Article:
Canada’s Competition Bureau is investigating allegations that a number of established manufacturers and wholesalers of crop inputs refused to supply a start-up business with product.
Farmers Business Network (FBN) entered the Canadian marketplace in late 2017.
FBN is a California-based ecommerce company that provides its farmer-members with digital agronomic advice, crop input price transparency tools and performance analysis tools.
It also sells crop inputs and as part of its Canadian entry strategy, the company acquired Yorkton Distributors Ltd., a brick-and-mortar crop input retailer based in Yorkton, Sask.
Yorkton Distributors had pre-existing relationships with many manufacturers and wholesalers of brand name crop input products.
Shortly after FBN purchased the company, the manufacturers and wholesalers refused to supply Yorkton Distributors with product or restricted supply by denying FBN access to rebate programs.
At the behest of FBN, the Competition Bureau has launched an investigation into the policies and practices of those manufacturers and wholesalers of branded crop inputs.
The bureau has filed court documents with the Federal Court of Canada seeking court approval to access “records and information” from a number of parties.
It is looking for correspondence and files pertaining to FBN and any communication and/or co-ordination between the parties to assess whether further investigative steps are warranted.
The parties include manufacturers BASF Canada Inc., Bayer CropScience Inc., Corteva Inc. and Monsanto Canada and wholesalers Cargill Limited, Federated Co-operatives Limited, Winfield United Canada and Univar Canada.
“Some of these parties may have engaged in communications that are suggestive of co-ordinated behaviour in relation to FBN,” the bureau said in the court documents.
The bureau said the practices of the manufacturers and wholesalers may impede or delay FBN’s expansion into the Canadian market “and/or may cause FBN to exit the Canadian market altogether.”
The Western Producer contacted all of the named parties in the court documents. Five responded.
Bayer and Corteva both said they are co-operating with the investigation.
“We believe the actions we took in this matter were done unilaterally and fully comply with Canada’s competition law,” Bayer said in an email.
“Our conduct and business model was and is compliant with Canadian competition laws and completely appropriate for our business and, most importantly, for our farmer customers,” Corteva said in an email.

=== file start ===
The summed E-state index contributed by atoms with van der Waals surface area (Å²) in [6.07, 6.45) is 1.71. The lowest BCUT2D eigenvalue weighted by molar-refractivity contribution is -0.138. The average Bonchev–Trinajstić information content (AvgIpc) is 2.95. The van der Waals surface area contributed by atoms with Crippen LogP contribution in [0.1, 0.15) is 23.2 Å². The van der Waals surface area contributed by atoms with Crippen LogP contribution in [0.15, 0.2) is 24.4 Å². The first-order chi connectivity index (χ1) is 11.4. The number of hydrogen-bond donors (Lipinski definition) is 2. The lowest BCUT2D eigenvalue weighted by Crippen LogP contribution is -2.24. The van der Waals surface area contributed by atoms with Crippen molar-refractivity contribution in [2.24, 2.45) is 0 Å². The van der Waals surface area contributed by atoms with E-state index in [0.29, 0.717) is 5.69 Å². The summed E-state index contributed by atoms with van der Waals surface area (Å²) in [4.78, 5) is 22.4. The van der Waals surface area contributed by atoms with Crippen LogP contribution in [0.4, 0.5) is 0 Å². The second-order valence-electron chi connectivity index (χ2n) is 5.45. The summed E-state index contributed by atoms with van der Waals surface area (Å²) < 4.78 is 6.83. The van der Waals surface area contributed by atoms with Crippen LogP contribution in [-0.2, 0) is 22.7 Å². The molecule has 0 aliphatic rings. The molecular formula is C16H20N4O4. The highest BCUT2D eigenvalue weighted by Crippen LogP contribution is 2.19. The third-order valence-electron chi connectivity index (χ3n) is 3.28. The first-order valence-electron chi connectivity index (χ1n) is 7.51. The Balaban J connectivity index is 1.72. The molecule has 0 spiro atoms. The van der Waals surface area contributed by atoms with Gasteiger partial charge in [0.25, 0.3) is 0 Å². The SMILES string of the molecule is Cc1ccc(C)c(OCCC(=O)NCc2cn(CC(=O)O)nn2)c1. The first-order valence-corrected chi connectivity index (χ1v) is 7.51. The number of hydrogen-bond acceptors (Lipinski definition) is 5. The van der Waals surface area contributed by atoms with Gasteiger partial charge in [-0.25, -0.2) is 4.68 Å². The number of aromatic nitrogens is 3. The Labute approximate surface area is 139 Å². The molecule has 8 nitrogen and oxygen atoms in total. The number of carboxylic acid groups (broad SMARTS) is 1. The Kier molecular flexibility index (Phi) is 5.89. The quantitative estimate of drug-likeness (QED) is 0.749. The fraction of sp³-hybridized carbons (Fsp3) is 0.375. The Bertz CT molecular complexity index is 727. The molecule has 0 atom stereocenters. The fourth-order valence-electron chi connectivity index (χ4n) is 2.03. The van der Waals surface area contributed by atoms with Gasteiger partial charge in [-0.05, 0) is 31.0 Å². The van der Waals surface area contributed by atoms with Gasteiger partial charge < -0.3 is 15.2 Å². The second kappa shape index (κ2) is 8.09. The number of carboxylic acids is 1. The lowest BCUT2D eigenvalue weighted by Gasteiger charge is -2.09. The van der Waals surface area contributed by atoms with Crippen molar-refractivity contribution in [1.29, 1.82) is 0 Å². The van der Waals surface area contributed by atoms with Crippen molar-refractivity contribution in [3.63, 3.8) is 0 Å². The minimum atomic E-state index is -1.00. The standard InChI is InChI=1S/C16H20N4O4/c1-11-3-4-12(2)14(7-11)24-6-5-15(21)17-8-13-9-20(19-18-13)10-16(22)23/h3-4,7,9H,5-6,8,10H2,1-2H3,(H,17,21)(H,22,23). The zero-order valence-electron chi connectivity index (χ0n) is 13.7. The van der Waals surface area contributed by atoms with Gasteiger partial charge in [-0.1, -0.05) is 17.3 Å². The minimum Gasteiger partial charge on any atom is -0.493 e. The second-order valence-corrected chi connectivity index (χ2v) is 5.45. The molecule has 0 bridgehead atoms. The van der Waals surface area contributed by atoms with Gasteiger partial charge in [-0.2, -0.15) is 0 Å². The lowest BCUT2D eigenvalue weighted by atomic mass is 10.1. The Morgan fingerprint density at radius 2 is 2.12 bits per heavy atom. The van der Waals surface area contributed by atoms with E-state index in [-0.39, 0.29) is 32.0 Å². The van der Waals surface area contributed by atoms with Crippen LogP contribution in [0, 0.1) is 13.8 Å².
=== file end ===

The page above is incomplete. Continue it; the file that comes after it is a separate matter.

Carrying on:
BASF said it had no comment.
FCL said it can’t provide comments on any ongoing investigations or hearings.
Univar said it made the decision to stop doing business with Yorkton Distributors because Univar’s objectives did not align with FBN’s. It denies that its decision violates Canadian antitrust rules.
One of the documents included in the bureau’s court filings is an email by Neil Douglas, vice-president of agriculture with Univar Canada Ltd., to his team.
In the email dated April 6, 2018, Douglas said he had informed FBN that Univar would no longer be doing business with the company beyond July 31, 2018.
“FBN is a data company that wants to collect and aggregate data to eventually sell for a profit to companies that will use the data to make farmers grow us food for nothing,” he said.
“If anyone thinks socialism is going to feed the world just call Russia first and see how that worked out.”
Douglas made reference to FBN’s “aggressive pricing” tactics and its impacts on the crop input industry.
“Margin compression is not the way to a brighter future and that is all FBN is currently offering,” he said.
FBN co-founder Charles Baron said the company faced a similar response when it launched in the U.S. in 2014 but the Canadian industry reaction was more immediate.
“These actions caused serious harm and really blocked FBN from being able to provide and fulfil a lot of the basic services we provide growers,” he said.
In response to what FBN deemed to be a blockade from manufacturers and wholesalers of brand name crop inputs, FBN bought Great Northern Growers (GNG), a manufacturer of generic crop input products, in the summer of 2019.
Baron said the GNG product portfolio is small compared to what the major players in the crop input business can offer, but at least it gives the company some product to sell to its approximately 1,200 Canadian members.
FBN sells mostly generic products in the U.S. as well. The major manufacturers won’t sell branded product to the company but it does get some branded product from wholesalers, brokers and retailers.
Baron said the company just wants the ability to compete in the Canadian market.